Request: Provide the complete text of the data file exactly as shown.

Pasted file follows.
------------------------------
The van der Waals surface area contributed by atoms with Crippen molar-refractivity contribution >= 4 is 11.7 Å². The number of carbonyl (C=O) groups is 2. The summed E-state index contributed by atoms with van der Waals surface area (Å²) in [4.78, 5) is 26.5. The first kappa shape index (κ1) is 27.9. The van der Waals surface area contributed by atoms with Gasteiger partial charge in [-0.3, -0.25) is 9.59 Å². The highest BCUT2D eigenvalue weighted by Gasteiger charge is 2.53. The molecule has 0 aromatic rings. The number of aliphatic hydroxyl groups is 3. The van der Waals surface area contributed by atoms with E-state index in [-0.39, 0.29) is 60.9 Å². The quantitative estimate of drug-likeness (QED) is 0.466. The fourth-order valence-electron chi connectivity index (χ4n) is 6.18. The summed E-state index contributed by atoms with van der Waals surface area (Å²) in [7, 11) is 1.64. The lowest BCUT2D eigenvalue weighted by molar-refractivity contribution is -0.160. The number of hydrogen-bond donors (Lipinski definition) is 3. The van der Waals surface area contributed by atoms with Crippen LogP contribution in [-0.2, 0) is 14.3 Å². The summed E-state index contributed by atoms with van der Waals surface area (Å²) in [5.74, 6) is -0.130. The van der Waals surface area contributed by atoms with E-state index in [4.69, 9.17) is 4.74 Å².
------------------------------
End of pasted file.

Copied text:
The van der Waals surface area contributed by atoms with Crippen molar-refractivity contribution >= 4 is 11.7 Å². The number of carbonyl (C=O) groups is 2. The summed E-state index contributed by atoms with van der Waals surface area (Å²) in [4.78, 5) is 26.5. The first kappa shape index (κ1) is 27.9. The van der Waals surface area contributed by atoms with Gasteiger partial charge in [-0.3, -0.25) is 9.59 Å². The highest BCUT2D eigenvalue weighted by Gasteiger charge is 2.53. The molecule has 0 aromatic rings. The number of aliphatic hydroxyl groups is 3. The van der Waals surface area contributed by atoms with E-state index in [-0.39, 0.29) is 60.9 Å². The quantitative estimate of drug-likeness (QED) is 0.466. The fourth-order valence-electron chi connectivity index (χ4n) is 6.18. The summed E-state index contributed by atoms with van der Waals surface area (Å²) in [7, 11) is 1.64. The lowest BCUT2D eigenvalue weighted by molar-refractivity contribution is -0.160. The number of hydrogen-bond donors (Lipinski definition) is 3. The van der Waals surface area contributed by atoms with Crippen LogP contribution in [-0.2, 0) is 14.3 Å². The summed E-state index contributed by atoms with van der Waals surface area (Å²) in [5.74, 6) is -0.130. The van der Waals surface area contributed by atoms with E-state index in [4.69, 9.17) is 4.74 Å².